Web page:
The downtown Renton library’s long road to a vote

Today the Renton Reporter begins a series of articles on the Aug. 7 vote to decide the location of a new downtown library. Today’s article is designed to bring everyone up to speed on the issue. A timeline, soon to be posted, details this history.

The downtown Renton library is beloved by many for its scenic perch.

An issue once thought settled is now before Renton voters again: the location of a downtown library.

To say the least, this matter has struck a chord and divided the community.

The idea of relocating the downtown library from its scenic perch over the Cedar River is unimaginable to some who’ve voiced their opinions at City Hall or signed their support on an initiative to stop the move to the Piazza.

Conversely, it has been touted by some City of Renton officials and business owners as a way to revitalize the business district and heart of the city.

Looking at the timeline of events inside today’s Renton Reporter it may appear jarring as to how the city wound up here, with an Aug. 7 election vote to determine the site of the downtown library.

This is after the City Council had already put into motion plans to relocate the downtown library to a site west of the Piazza.

After all, in 2008 a Renton Library Master Plan recommended that Renton’s library system stay independent, while still upholding a borrowing agreement with KCLS.

Contrast that to February 2010, when the city held an election for voters to decide whether the city should annex to KCLS and turn over their beloved libraries to the system.

What perpetuated the change in direction?

The answer, in summary, was that the library issue had reached a crossroad  where Renton residents had to decide between annexing to KCLS or passing a levy to upgrade its library services.

The city of Renton could no longer afford its libraries.

The vote was close – just a 53-vote difference – and ultimately Renton annexed into KCLS.

That move attracted attention later as critics said it was not clear that KCLS would build new libraries, at Renton’s expense, for the Highlands and downtown branches.

As the City Council voted to issue $18 million bonds to pay for construction of the Highlands and downtown libraries, opposition mounted.

Each council meeting on the downtown library was increasingly filled with those for and against the relocation of the library over the Cedar River.

The grassroots effort, called the Citizens for the Preservation of the Cedar River Library, came to a head when it started collecting signatures for a ballot measure to halt the process.

Ultimately, the initiative was validated but not adopted by City Council; but the group’s efforts were rewarded when the council took another look at the issue.

Explaining that the public should have a say in where the downtown library is located, the City Council voted unanimously to put the site selection on the August 7 election ballot.

In the meantime, the City of Renton has invested $1 million on property acquisition and design work since selecting the site west of the Piazza. KCLS has not stopped work to design the new library at the Piazza.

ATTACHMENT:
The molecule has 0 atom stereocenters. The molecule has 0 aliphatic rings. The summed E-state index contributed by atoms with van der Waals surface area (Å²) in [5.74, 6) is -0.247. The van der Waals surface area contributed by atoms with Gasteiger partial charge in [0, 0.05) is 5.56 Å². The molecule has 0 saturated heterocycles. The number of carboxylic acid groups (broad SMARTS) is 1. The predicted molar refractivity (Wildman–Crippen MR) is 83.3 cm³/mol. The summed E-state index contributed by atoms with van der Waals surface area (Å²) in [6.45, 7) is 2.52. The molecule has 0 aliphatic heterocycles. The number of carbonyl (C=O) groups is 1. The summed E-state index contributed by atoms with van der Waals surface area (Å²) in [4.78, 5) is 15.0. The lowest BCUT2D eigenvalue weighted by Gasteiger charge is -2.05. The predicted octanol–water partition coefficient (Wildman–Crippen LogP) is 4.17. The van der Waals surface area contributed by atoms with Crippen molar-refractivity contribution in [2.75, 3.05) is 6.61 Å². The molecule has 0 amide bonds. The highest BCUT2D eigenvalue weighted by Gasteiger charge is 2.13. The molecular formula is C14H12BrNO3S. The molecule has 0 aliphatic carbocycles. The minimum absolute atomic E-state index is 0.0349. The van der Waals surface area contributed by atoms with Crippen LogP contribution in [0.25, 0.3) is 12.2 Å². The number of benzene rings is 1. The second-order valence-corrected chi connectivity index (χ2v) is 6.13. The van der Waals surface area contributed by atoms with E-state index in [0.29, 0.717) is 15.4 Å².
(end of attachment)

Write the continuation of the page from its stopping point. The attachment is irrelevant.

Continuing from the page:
More in News

Here’s who’s running for election in Renton

Candidates had till Friday to file for multiple local electioins

Former First Financial Northwest Bank CEO sentenced for tax fraud

The former CEO and President, Victor Karpiak, hid $2.3 million of income on tax returns from 2010 to 2016.

A design of Yene Boona Café and Roaster House, an Ethiopian coffee shop and roaster. The proposal estimates the project would cost $450,000.
                                Courtesy photo City of Renton
The grand versus the modest – Coffee shop or Plaza for the Old Chamber Building

City Council receives two different proposals for location near the airport

Courtesy photo Amazing Animals.
It’s not Broadway, but it is musical cats

Rescue cats are coming to Renton; not to homes, but to the… Continue reading

Renton’s Leisure Estates, a mobile home park for people over 55, hosted Hollywood comedy writer and producer Sy Rosen on May 4 for a screening of his short film The Matchmaker. Left to right: Ellen Ginn, Linda Keeney, Linda Clauson, Sy Rosen, Eileen Cunio, Darlene Ward, Pat Diggs.
                                Photo courtesy of Northwest Prime Time.
Comedy short-film premiers in Renton mobile home park

Leisure Care Estate residents win contest to host special event

Hazen junior Emily Blundred, team captain and project manager for the Hazen robotics team, was a finalist for the National Robotics Dean’s List. Blundred was able to attend the championship this year in Houston, Texas. Courtesy photo Emily Blundred
Hazen student uses her passion to make room for girls in STEM

Emily Blundred earns special honors through her work with the school’s robotic team

Renton City Council looks to move faster on sidewalk improvements

Almost half of Renton’s streets still don’t have pedestrian paths

School board member Lynn Desmarais announced she will leave her position after this term, leaving an open school board seat this election season. Photo courtesy of the Renton School District.
Long-time school board director ready to hang up hat after December

Lynn Desmarais reflects on 18 years of school advocacy

The Williams Avenue bridge is one of the local bridges facing new weight restrictions for heavy trucks and emergency response vehicles, including fire ladder trucks.
                                Photo by Haley Ausbun.
New bridge restrictions limit Renton firetrucks

City considers alternatives for emergency vehicles near North Renton

Most Read